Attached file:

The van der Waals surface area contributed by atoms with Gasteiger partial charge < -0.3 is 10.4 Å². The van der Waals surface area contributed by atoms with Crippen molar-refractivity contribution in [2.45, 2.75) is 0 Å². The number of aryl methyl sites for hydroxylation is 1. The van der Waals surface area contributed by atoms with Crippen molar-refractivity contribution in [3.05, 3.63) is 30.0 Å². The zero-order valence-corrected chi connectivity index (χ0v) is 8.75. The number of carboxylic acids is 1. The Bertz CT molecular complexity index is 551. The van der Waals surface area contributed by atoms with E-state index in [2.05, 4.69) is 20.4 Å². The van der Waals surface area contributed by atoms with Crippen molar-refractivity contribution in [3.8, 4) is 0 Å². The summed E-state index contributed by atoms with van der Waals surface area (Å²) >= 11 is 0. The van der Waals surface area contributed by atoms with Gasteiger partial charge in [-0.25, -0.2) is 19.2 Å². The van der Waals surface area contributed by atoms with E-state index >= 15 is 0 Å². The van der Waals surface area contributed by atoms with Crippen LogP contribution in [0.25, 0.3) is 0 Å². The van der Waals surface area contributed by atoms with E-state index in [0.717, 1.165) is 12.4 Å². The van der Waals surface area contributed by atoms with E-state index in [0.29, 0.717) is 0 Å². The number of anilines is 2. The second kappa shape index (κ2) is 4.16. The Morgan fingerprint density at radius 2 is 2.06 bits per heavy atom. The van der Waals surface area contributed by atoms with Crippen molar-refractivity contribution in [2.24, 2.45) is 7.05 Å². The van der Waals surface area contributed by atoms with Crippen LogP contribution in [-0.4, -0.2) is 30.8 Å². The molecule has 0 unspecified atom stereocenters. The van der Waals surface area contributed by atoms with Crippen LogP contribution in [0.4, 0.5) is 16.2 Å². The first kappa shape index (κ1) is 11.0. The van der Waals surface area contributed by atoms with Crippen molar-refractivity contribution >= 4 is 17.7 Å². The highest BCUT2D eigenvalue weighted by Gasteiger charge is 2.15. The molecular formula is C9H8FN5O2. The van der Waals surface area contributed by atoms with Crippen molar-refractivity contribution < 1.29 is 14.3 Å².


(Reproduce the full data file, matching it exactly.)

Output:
The van der Waals surface area contributed by atoms with Gasteiger partial charge < -0.3 is 10.4 Å². The van der Waals surface area contributed by atoms with Crippen molar-refractivity contribution in [2.45, 2.75) is 0 Å². The number of aryl methyl sites for hydroxylation is 1. The van der Waals surface area contributed by atoms with Crippen molar-refractivity contribution in [3.05, 3.63) is 30.0 Å². The zero-order valence-corrected chi connectivity index (χ0v) is 8.75. The number of carboxylic acids is 1. The Bertz CT molecular complexity index is 551. The van der Waals surface area contributed by atoms with E-state index in [2.05, 4.69) is 20.4 Å². The van der Waals surface area contributed by atoms with Crippen molar-refractivity contribution in [3.8, 4) is 0 Å². The summed E-state index contributed by atoms with van der Waals surface area (Å²) >= 11 is 0. The van der Waals surface area contributed by atoms with Gasteiger partial charge in [-0.25, -0.2) is 19.2 Å². The van der Waals surface area contributed by atoms with E-state index >= 15 is 0 Å². The van der Waals surface area contributed by atoms with Crippen LogP contribution in [0.25, 0.3) is 0 Å². The van der Waals surface area contributed by atoms with E-state index in [0.717, 1.165) is 12.4 Å². The van der Waals surface area contributed by atoms with E-state index in [0.29, 0.717) is 0 Å². The number of anilines is 2. The second kappa shape index (κ2) is 4.16. The Morgan fingerprint density at radius 2 is 2.06 bits per heavy atom. The van der Waals surface area contributed by atoms with Crippen molar-refractivity contribution in [2.24, 2.45) is 7.05 Å². The van der Waals surface area contributed by atoms with Crippen LogP contribution in [-0.4, -0.2) is 30.8 Å². The molecule has 0 unspecified atom stereocenters. The van der Waals surface area contributed by atoms with Crippen LogP contribution in [0.4, 0.5) is 16.2 Å². The first kappa shape index (κ1) is 11.0. The van der Waals surface area contributed by atoms with Crippen molar-refractivity contribution >= 4 is 17.7 Å². The highest BCUT2D eigenvalue weighted by Gasteiger charge is 2.15. The molecular formula is C9H8FN5O2. The van der Waals surface area contributed by atoms with Crippen molar-refractivity contribution < 1.29 is 14.3 Å².